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Dear Bic Cristal Pen,
Who the ever-lovin' hell writes a letter to a pen?
It was a week or two ago. I was readying myself for a community garden meeting (I’m the prez, go figure), and I needed a notebook and pen. I plucked a notebook from a disorganized stack—easy enough, but then I quickly found myself rummaging through the ol’ desk drawer for you.
Wait … where are they … what? I thought I had two packages … oh, okay.
The sight of you lined up next to your identical twins in the torn plastic sheaf gave way to a subtle feeling I’ve been trying to nail down ever since—and then I did.
Let’s face it, Bic Cristal, you are an incredibly mundane object. You don’t light up. Or come in 72 colors. Are you some sexy metallic gel number? No, but you also don’t get those giant ink blobs all over a nine dollar birthday card. Unlike all those flashy markers and sticks and sharpies in the stationary aisle, Bic Cristal, you never let me down.
If you’ve been in the bottom of an old purse for countless years, I pull you out and *presto* you work. In the VW’s center console for weeks of freezing temperatures? No problem. Upside down or no cap? The ol’ Bicster works. You work and you work and you work.
You belong with a set of objects that is at once rare and common. I’d set you alongside a two-quart RevereWare saucepan, one of those old Ray-O-Vac flashlights and a Craftsman screwdriver—things that do their job from the day they roll off the line without any glitzy branding or fad features. Instead it’s Just. Plain. Competence.
Wiki says the 100 billionth Bic Cristal pen was sold in September 2006. I could probably dig around and find out how many more of your siblings have launched since then, but frankly, I’m trying to get my head around the 100 billion mark you passed 17 years ago. (And yes, I’m worried about all that plastic.)
Maybe these tumultuous days have given me new appreciation for things that just don’t let you down. The ground beneath me might be constantly shifting, but goddammit anyway, you are going to work precisely as I expect you to until the day you run out of ink.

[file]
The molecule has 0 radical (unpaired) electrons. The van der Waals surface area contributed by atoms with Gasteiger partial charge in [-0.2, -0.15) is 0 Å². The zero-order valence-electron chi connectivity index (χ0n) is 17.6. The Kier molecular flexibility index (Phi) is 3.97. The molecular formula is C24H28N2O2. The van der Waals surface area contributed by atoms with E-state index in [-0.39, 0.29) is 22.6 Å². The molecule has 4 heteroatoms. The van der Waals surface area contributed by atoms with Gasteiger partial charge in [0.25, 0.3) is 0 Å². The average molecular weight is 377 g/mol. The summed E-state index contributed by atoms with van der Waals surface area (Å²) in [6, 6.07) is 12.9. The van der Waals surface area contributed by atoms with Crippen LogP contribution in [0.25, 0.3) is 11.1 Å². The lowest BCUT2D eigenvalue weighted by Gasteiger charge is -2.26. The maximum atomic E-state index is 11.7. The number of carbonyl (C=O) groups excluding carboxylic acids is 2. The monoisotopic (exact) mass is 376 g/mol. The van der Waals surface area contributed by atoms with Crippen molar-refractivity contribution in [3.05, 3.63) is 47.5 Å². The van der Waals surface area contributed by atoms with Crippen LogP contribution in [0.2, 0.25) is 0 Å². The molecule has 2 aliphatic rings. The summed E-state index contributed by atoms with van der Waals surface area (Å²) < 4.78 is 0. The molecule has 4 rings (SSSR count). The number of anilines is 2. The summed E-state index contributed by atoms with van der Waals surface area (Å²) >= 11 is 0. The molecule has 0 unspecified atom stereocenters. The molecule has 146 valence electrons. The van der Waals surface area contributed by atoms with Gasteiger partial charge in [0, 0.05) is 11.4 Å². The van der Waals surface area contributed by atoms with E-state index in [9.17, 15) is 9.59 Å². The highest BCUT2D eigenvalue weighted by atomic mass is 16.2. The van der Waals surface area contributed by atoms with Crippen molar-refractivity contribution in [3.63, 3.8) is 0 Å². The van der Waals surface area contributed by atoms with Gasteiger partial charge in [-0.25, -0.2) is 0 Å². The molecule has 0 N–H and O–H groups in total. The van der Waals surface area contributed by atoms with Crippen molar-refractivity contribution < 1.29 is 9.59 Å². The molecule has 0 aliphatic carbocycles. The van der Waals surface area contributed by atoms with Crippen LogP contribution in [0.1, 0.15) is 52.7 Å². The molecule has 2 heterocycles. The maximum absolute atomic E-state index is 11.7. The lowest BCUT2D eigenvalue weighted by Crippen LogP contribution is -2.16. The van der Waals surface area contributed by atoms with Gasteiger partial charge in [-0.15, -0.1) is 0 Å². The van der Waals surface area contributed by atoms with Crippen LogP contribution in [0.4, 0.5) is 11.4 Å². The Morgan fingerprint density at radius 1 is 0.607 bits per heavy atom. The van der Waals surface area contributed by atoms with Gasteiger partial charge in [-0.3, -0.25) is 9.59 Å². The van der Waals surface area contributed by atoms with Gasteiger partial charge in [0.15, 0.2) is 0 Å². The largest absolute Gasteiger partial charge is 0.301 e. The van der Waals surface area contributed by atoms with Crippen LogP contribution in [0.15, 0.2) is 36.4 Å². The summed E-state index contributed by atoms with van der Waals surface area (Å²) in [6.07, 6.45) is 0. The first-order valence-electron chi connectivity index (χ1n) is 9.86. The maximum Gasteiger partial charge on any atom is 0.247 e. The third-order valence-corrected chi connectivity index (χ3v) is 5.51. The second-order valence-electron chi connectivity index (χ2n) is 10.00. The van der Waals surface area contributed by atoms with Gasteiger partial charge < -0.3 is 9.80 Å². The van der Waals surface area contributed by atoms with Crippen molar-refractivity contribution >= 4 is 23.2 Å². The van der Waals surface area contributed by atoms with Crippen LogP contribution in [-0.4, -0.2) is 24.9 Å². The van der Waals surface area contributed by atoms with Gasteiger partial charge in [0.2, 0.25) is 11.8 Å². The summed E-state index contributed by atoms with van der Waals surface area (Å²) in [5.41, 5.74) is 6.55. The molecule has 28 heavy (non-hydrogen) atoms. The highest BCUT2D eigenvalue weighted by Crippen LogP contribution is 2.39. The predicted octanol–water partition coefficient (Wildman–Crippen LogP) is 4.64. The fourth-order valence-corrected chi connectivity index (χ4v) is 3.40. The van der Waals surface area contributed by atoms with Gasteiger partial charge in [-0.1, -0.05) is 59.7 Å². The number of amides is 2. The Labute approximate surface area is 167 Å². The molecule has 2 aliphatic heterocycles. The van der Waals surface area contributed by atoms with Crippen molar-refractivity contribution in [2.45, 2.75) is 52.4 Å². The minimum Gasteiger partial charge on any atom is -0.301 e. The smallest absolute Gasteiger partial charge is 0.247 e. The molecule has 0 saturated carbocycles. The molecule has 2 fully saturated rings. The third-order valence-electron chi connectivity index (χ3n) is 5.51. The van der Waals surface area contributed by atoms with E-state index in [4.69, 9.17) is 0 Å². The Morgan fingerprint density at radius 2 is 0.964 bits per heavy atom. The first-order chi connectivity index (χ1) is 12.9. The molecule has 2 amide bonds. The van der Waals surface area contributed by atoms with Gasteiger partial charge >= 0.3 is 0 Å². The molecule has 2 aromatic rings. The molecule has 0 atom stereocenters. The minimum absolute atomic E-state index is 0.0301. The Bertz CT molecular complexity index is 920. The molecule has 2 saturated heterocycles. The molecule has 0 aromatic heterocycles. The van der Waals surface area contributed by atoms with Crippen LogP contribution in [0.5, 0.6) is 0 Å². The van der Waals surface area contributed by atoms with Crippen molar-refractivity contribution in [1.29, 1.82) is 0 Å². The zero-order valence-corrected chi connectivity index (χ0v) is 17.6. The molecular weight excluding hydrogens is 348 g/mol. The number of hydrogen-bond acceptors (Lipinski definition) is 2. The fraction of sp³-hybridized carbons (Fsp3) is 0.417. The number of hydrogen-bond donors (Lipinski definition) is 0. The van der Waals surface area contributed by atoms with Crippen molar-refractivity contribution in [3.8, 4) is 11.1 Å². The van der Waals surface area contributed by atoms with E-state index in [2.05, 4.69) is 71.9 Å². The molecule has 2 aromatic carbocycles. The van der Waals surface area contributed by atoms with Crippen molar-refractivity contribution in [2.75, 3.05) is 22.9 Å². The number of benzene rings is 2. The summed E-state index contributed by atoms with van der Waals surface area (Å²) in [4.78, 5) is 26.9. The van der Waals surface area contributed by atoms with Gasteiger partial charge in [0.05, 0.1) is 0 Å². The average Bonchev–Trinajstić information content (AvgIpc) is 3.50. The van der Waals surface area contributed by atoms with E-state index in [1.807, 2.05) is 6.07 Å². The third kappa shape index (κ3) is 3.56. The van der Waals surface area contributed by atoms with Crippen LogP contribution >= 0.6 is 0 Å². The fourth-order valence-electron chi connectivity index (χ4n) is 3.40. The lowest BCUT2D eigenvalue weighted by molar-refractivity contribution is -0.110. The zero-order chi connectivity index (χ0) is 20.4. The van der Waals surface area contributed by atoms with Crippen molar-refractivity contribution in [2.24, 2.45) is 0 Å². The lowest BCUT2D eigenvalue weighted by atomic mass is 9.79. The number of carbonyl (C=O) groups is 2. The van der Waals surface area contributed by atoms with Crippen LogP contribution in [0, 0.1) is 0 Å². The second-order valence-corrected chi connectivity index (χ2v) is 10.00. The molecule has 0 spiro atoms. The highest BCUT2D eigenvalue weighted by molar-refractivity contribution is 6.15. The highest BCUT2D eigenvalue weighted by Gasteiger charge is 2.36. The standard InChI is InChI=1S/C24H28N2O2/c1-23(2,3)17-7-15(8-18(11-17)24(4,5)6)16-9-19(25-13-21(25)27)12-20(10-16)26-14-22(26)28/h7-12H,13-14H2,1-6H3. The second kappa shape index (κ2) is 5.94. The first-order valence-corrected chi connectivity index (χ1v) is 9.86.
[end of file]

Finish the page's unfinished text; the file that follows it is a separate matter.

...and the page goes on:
Bic Cristal, I don’t take quiet reassurances for granted anymore.
When is a cheap plastic pen not a cheap plastic pen? As I considered your utilitarian construction and wondered if there was an essay inside your hexagonal tube, a memory dawned.
Back in the early aughts, I was an uber-local reporter for a half dozen years, covering city council in the sleepy burg of Broadview Heights and editing the magazine I wrote for, the Broadview Journal.
Whenever our local news cycle got spiky, it would garner the attention of the area’s last major daily newspaper, the Cleveland Plain Dealer, occasionally requiring one of their reporters to attend a City Council meeting. For a time, that was Damian Guevara. He’d sit alongside me and the other writers from small local publications—the ones that would happily run stories about a new hardware store opening, the community garden, or your kid’s third place finish on the balance beam at State. We were scrappy. Guevara, conversely, was a devastatingly handsome man about ten years my junior. He always looked fashionably understated, cool, and aloof.
Twenty years ago, the Plain Dealer still had quite a bit of juice. I always felt like Guevara was looking down on me and the others. We were locals; he was a PD metro reporter. Okay, fine, buddy, you’re Seinfeld, I’m Newman. So goes the story of my life.
One Monday night when the Broadview Heights City Council’s agenda included a particularly controversial discussion item regarding a landfill, Guevara sauntered in, settled in at the reporters’ table, and then turned to me and asked with feigned bonhomie, “Hey … uh … got a pen I could borrow?”
Naturally, I delighted in this request. Mr. Big Plain Dealer Reporter didn’t have a pen ferchrissake? A shit-eating grin spread across my face as I and handed him one of a half dozen Bic Cristals in my bag.
“Here you go, Damian,” I said with no small amount of sarcasm.
At the end of the meeting, he offered it back. “You go ahead and keep it,” I said, “in case you run into a scoop on the way home.” He took the jab with an amicable laugh, pocketed your cousin and went on his way.
For years, I loved telling that story about how a local no-namer like me had to save a hotshot reporter’s neck with a Bic pen.
On July 23, 2012, Damian Guevara took his own life in Malaga, Spain. He was 37.
You and yours have written trillions of words and will write countless more. I have written my share and have no idea when the sentences will end for good. However well-suited the two of us may be to the task of communicating, we would undoubtedly fail at offering any insight into this young man’s life other than to say I handed him a ballpoint pen 20 years ago.
We are at the end of the line—a line, Damien’s line.
Such are the connections forged amid the human condition: at once indelible & tentative, random & specific. So insert here, if you will, Bic Cristal, a moment of silence, the equivalent of empty space, and then say his name.
Now I shall slide you behind my ear and lay all of it to rest.
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